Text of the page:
It's also a really good idea to keep a list of emergency contacts in your first aid box so you always have them to hand if the need arises. You should include the following contact numbers as a minimum:
Your GP or health care provider
NHS Direct - 0845 4647
The emergency services - 999 (just in case!)
Your work, home and mobile numbers
2 relatives or friends who can be called in an emergency
What do I need?
Exactly what you include in your first aid box is up to you as you will need to tailor your kit to fit in with your families needs. However the following list makes for a good starting point:
Plasters - Keep a good selection of different sized children-sized plasters to hand. Look for ones with fun characters on to help distract your little one when they've got a scrape.
Thermometer - Depending on the age of your children you'll either need to include a strip, ear or digital stick thermometer.
Tweezers - These can be useful to remove splinters, stings and grit but make sure you always sterilise them after use.
Pain relief - Make sure you include some age appropriate child painkillers in your first aid kit and always follow the instructions on the bottle. You'll also need to make sure that you have a measuring spoon or no-needle dosing syringe too.
Sun cream - A must for hot days, choose a child-friendly sun cream with an SPF of at least 25.
Calamine lotion - This can be used to soothe irritated or sore skin and is particularly good for rashes, stings, sunburn and chickenpox.
Bandages - Try to include a number of different size and shaped bandages along with some safety pins to fasten them.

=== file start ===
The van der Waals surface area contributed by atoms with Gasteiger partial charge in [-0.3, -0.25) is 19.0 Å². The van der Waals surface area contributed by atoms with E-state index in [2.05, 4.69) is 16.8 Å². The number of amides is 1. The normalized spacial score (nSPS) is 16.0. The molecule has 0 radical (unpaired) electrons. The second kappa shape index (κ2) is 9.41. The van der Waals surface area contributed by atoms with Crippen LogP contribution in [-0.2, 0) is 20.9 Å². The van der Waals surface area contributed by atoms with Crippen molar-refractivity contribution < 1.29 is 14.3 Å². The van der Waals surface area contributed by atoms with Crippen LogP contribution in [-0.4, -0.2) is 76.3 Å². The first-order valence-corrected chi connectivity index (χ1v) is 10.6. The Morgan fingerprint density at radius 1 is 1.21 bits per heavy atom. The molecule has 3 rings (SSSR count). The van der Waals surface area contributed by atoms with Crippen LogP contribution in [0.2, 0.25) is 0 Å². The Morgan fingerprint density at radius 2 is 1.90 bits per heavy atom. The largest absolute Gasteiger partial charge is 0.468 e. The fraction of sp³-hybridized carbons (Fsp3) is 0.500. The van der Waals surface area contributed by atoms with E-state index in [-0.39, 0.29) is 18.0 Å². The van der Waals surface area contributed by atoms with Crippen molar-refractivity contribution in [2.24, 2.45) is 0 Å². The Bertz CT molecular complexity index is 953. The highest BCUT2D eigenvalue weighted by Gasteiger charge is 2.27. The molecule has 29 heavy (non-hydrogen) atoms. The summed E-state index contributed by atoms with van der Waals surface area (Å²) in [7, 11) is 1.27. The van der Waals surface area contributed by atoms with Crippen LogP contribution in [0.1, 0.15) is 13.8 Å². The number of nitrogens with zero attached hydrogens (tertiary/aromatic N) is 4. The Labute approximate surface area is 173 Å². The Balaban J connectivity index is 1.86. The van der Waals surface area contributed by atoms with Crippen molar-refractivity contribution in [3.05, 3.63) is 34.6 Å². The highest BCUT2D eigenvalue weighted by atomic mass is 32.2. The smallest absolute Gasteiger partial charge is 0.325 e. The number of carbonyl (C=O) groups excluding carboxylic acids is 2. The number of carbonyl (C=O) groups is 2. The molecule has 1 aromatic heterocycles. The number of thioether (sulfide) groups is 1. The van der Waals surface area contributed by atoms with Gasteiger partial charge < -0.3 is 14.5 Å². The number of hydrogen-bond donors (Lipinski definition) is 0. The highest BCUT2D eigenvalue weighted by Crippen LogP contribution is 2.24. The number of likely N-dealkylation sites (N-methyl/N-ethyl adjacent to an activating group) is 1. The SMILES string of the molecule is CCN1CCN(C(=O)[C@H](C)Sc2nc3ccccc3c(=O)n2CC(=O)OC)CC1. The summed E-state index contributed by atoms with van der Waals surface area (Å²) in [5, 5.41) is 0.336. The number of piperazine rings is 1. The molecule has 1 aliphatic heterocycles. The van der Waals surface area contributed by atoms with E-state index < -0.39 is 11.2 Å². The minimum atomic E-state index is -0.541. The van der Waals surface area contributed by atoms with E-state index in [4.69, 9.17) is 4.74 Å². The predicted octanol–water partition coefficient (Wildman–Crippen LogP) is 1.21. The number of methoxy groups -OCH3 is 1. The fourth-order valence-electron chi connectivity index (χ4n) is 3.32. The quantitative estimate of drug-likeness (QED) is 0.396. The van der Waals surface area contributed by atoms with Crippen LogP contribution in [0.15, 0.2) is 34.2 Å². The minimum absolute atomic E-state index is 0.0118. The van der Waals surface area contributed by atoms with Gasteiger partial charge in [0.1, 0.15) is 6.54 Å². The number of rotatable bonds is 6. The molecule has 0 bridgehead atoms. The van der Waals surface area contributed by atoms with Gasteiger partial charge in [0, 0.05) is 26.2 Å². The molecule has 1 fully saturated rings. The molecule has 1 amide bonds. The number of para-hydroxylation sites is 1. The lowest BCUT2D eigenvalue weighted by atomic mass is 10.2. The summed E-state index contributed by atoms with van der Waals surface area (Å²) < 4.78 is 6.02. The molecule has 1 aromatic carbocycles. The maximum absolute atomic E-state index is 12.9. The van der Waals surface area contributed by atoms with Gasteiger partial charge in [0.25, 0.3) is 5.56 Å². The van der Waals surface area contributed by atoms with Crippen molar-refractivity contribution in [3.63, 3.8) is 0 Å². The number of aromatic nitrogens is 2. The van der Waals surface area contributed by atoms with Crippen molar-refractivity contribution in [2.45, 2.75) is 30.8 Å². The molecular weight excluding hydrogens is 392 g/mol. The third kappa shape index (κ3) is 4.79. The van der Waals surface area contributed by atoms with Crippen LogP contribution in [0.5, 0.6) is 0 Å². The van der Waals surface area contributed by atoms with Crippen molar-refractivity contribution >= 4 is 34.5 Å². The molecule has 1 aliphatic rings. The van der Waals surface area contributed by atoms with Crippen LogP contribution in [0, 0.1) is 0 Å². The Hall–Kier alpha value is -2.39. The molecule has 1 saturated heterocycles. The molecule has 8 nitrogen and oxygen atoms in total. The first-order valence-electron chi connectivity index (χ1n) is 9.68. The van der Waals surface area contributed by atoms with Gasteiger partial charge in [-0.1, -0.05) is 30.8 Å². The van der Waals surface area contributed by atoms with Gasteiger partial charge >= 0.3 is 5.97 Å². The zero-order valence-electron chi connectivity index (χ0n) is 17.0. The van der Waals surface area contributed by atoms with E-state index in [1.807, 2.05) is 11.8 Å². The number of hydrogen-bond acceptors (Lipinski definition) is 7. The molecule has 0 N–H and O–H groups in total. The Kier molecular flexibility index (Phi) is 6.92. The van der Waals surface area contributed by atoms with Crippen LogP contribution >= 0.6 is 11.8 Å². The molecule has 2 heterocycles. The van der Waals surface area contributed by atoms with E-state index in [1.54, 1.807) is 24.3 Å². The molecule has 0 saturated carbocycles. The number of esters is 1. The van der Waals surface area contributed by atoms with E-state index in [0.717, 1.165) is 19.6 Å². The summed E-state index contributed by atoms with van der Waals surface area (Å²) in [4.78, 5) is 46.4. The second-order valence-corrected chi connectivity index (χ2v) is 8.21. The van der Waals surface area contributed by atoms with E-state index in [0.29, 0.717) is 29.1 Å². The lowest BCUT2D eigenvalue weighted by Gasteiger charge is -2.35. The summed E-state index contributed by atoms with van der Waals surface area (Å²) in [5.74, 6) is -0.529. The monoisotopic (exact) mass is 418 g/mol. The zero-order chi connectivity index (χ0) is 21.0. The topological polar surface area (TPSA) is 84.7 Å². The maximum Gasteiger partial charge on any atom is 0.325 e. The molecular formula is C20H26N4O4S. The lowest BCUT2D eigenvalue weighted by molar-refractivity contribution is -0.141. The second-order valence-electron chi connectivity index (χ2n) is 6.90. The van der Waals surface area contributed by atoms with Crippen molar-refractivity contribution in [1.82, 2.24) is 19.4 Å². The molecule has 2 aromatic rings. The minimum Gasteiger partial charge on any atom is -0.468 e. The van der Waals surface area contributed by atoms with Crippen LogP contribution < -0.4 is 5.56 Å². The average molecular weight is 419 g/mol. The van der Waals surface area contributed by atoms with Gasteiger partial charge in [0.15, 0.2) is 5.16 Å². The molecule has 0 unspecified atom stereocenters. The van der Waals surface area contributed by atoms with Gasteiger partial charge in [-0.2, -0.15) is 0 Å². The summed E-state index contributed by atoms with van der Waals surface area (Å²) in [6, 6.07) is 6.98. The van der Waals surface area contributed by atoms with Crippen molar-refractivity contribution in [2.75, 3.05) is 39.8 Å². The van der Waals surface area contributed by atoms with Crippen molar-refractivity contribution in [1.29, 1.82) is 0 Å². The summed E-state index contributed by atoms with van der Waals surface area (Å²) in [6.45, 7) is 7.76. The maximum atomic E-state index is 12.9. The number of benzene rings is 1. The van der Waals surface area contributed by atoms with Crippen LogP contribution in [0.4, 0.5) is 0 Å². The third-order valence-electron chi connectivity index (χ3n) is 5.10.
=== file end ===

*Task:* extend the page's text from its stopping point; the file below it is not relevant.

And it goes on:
Sterile gauze - These are a necessity for more serious cuts.
Scissors - Scissors come in really useful for cutting plasters and bandages to size.
Antiseptic cream - These can help prevent infection when applied to a minor burn or cut after it has been cleaned. Look out out for those which contain a mild anesthetic as these can numb the pain a little.
Insect repellent - Useful for holidays and hot summer days.
Antiseptic wipes - These can be used to gently wipe away any dirt from a cut or graze and to make sure the skin is clean before you put on a plaster.
First aid manual - While it's a good idea to brush up on your first aid knowledge with little ones around, it doesn't hurt to keep a guide book to hand in your first aid box as an 'aide memoir' if and when you need it.
Medication - It is a good idea to keep spares of any medication that either you or your children are taking in your first aid kit.
Although this can seem a lot most items can be picked up cheaply from your local supermarket or chemist and are really handy to have just in case.
However, even once you have your first aid kit ready it is important to check everything is kept up to date and that you remember to replace items as and when you use them. This way you'll have everything to hand to make your little one feel better when they're in the wars.
[quote:1l6qwf5m]the inner ear digital thermometer picks up a temperature quicker that anywhere else in the body as its close to the blood stream that goes to the brain where temperature is controlled
the braun one is meant to be the most accurate as the tip is warmed and this makes reading more accurate[/quote:1l6qwf5m]
Thanks Liv, that's interesting. I'm going to check it out next time I'm in the chemist.